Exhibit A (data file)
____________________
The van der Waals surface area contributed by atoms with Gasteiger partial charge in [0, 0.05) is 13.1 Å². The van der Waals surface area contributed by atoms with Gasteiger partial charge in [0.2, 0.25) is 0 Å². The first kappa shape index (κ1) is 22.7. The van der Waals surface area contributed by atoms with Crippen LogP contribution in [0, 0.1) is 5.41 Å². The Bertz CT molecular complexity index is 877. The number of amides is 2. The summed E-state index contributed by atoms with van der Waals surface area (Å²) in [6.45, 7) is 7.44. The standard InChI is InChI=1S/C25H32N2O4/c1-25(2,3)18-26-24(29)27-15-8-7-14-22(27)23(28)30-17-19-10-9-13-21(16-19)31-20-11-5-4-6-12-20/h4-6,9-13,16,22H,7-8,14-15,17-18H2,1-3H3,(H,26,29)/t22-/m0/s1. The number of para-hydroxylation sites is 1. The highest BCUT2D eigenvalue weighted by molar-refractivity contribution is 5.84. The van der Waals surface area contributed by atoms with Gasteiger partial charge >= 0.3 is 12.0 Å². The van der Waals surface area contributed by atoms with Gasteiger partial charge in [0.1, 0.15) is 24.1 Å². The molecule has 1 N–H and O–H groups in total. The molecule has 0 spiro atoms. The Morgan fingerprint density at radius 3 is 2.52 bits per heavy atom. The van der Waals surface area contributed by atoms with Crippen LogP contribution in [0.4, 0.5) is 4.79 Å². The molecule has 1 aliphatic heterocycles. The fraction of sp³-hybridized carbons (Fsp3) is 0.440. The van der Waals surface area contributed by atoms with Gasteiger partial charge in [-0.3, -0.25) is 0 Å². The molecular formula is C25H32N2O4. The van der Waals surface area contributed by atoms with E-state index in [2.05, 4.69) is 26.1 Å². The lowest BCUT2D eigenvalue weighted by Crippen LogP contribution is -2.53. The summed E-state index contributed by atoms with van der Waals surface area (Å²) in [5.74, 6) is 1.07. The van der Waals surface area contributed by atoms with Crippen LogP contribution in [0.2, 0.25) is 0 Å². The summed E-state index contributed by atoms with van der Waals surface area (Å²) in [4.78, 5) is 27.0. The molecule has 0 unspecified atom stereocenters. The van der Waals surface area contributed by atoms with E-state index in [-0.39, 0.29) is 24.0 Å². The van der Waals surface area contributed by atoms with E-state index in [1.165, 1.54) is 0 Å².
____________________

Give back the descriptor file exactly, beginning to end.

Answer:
The van der Waals surface area contributed by atoms with Gasteiger partial charge in [0, 0.05) is 13.1 Å². The van der Waals surface area contributed by atoms with Gasteiger partial charge in [0.2, 0.25) is 0 Å². The first kappa shape index (κ1) is 22.7. The van der Waals surface area contributed by atoms with Crippen LogP contribution in [0, 0.1) is 5.41 Å². The Bertz CT molecular complexity index is 877. The number of amides is 2. The summed E-state index contributed by atoms with van der Waals surface area (Å²) in [6.45, 7) is 7.44. The standard InChI is InChI=1S/C25H32N2O4/c1-25(2,3)18-26-24(29)27-15-8-7-14-22(27)23(28)30-17-19-10-9-13-21(16-19)31-20-11-5-4-6-12-20/h4-6,9-13,16,22H,7-8,14-15,17-18H2,1-3H3,(H,26,29)/t22-/m0/s1. The number of para-hydroxylation sites is 1. The highest BCUT2D eigenvalue weighted by molar-refractivity contribution is 5.84. The van der Waals surface area contributed by atoms with Gasteiger partial charge >= 0.3 is 12.0 Å². The van der Waals surface area contributed by atoms with Gasteiger partial charge in [0.1, 0.15) is 24.1 Å². The molecule has 1 N–H and O–H groups in total. The molecule has 0 spiro atoms. The Morgan fingerprint density at radius 3 is 2.52 bits per heavy atom. The van der Waals surface area contributed by atoms with Crippen LogP contribution in [0.4, 0.5) is 4.79 Å². The molecule has 1 aliphatic heterocycles. The fraction of sp³-hybridized carbons (Fsp3) is 0.440. The van der Waals surface area contributed by atoms with Gasteiger partial charge in [-0.3, -0.25) is 0 Å². The molecular formula is C25H32N2O4. The van der Waals surface area contributed by atoms with E-state index in [2.05, 4.69) is 26.1 Å². The lowest BCUT2D eigenvalue weighted by Crippen LogP contribution is -2.53. The summed E-state index contributed by atoms with van der Waals surface area (Å²) in [5.74, 6) is 1.07. The van der Waals surface area contributed by atoms with Crippen LogP contribution in [0.2, 0.25) is 0 Å². The summed E-state index contributed by atoms with van der Waals surface area (Å²) in [4.78, 5) is 27.0. The molecule has 0 unspecified atom stereocenters. The van der Waals surface area contributed by atoms with E-state index in [-0.39, 0.29) is 24.0 Å². The van der Waals surface area contributed by atoms with E-state index in [1.165, 1.54) is 0 Å².